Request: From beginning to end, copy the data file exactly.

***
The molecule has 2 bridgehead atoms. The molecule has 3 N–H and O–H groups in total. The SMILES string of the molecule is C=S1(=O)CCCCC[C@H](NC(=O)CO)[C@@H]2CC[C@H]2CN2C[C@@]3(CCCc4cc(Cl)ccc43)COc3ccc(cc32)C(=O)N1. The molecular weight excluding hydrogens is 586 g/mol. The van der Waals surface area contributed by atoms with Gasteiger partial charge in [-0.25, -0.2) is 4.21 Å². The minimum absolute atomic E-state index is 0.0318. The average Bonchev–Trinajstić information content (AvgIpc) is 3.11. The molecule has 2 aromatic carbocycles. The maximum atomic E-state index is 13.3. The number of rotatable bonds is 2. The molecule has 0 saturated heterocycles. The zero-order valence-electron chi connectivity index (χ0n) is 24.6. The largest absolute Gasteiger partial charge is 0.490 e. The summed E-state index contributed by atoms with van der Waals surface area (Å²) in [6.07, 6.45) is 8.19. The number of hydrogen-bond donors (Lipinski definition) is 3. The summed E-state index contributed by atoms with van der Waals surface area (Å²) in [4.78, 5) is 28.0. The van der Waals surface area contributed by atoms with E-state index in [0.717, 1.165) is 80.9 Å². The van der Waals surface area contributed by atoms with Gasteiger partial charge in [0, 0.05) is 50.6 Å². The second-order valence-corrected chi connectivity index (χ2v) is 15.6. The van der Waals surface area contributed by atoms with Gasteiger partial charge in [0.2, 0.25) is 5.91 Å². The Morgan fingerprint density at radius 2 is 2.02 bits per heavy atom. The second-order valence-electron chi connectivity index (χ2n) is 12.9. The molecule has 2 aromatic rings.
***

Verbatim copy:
The molecule has 2 bridgehead atoms. The molecule has 3 N–H and O–H groups in total. The SMILES string of the molecule is C=S1(=O)CCCCC[C@H](NC(=O)CO)[C@@H]2CC[C@H]2CN2C[C@@]3(CCCc4cc(Cl)ccc43)COc3ccc(cc32)C(=O)N1. The molecular weight excluding hydrogens is 586 g/mol. The van der Waals surface area contributed by atoms with Gasteiger partial charge in [-0.25, -0.2) is 4.21 Å². The minimum absolute atomic E-state index is 0.0318. The average Bonchev–Trinajstić information content (AvgIpc) is 3.11. The molecule has 2 aromatic carbocycles. The maximum atomic E-state index is 13.3. The number of rotatable bonds is 2. The molecule has 0 saturated heterocycles. The zero-order valence-electron chi connectivity index (χ0n) is 24.6. The largest absolute Gasteiger partial charge is 0.490 e. The summed E-state index contributed by atoms with van der Waals surface area (Å²) in [6.07, 6.45) is 8.19. The number of hydrogen-bond donors (Lipinski definition) is 3. The summed E-state index contributed by atoms with van der Waals surface area (Å²) in [4.78, 5) is 28.0. The van der Waals surface area contributed by atoms with E-state index in [0.717, 1.165) is 80.9 Å². The van der Waals surface area contributed by atoms with Gasteiger partial charge in [0, 0.05) is 50.6 Å². The second-order valence-corrected chi connectivity index (χ2v) is 15.6. The van der Waals surface area contributed by atoms with Gasteiger partial charge in [0.2, 0.25) is 5.91 Å². The Morgan fingerprint density at radius 2 is 2.02 bits per heavy atom. The second-order valence-electron chi connectivity index (χ2n) is 12.9. The molecule has 2 aromatic rings.